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Assault and Battery


Submitted By BonLin86
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"Assault and Battery"

Assault and battery are two separate crimes. Assault is when a person tries to injure another person. Battery is when the criminal actually injures another person. These terms are usually coupled together and used as one offense. A person can commit assault and not commit battery. Furthermore, a person cannot commit battery without assaulting the victim.

The Virginia law code states that when a "simple" assault and battery occurs, the criminal will be guilty of a Class 1 misdemeanor. But when a person intentionally picks out another person because of his "race, religious conviction, color, or national origin," the penalty will be a minimum term of six (6) months and thirty (30) days in prison.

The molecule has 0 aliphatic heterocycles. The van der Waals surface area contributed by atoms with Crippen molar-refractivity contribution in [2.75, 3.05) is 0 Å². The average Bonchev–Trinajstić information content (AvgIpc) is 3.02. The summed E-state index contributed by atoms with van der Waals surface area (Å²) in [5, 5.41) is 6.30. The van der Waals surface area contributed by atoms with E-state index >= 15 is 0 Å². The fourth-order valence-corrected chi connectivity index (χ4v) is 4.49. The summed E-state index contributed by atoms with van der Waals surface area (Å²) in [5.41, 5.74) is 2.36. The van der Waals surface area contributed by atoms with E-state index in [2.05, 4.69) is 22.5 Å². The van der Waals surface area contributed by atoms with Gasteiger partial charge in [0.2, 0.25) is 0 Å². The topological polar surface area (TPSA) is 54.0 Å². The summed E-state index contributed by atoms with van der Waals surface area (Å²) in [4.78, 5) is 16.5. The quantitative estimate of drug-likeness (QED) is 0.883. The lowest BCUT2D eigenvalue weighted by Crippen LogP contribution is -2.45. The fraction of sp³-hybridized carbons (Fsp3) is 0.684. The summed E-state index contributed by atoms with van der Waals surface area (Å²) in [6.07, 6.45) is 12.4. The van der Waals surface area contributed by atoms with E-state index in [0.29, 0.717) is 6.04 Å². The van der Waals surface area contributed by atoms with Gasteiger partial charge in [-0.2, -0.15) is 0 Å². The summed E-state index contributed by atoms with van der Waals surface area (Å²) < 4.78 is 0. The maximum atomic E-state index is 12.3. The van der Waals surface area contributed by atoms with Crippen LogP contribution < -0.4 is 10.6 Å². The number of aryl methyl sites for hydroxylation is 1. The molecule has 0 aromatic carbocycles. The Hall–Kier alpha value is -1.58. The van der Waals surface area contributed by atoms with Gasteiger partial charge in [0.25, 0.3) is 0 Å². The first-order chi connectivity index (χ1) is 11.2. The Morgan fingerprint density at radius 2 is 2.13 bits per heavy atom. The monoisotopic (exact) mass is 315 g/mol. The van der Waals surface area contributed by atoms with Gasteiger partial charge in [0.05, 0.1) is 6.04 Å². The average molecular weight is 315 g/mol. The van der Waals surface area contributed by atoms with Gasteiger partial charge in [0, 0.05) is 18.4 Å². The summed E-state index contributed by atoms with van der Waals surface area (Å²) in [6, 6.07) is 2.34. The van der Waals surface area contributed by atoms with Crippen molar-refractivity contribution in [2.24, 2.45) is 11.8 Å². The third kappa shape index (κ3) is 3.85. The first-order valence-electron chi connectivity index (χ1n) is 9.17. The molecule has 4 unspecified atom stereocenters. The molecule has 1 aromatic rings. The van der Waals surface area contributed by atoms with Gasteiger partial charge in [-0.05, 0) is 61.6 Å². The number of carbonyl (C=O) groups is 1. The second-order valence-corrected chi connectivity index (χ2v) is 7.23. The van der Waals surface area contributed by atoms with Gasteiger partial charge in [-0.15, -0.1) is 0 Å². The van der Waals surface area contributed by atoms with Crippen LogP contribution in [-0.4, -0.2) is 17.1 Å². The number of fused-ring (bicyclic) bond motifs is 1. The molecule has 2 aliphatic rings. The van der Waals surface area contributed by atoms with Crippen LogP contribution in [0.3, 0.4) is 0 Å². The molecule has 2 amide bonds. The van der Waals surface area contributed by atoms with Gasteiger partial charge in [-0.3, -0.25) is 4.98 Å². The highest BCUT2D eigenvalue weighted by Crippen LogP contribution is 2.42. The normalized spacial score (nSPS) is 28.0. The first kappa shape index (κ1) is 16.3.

There are different types of assault. One form of assault is, "Assault with a Deadly or Dangerous Weapon." When a criminal is charged with such a crime, the penalty received is a felony. A felony is defined as any sentence in which the criminal serves a minimum of a year in jail. A question that might arise is, "What is considered a 'Deadly or Dangerous Weapon'?" To this question, the response would be absolutely everything, if applied in any way that could be deadly to a person. A sock can be used as a deadly when if it is placed in a person's mouth and forces them to choke or cause other fatal wounds.

Another form of assault is sexual assault. This term, again, is coupled with the term sexual battery. In the Commonwealth of Virginia, the prosecutor must show, beyond a reasonable doubt, that the accused touched the private part of the victim, or that the victim was forced to touch the private parts of the accused, with the intent to "sexually molest, arouse or gratify any person."

Assault is a hard crime to prosecute because the lack of evidence the prosecutor has to prove that a crime of assault has occurred. Furthermore, when battery

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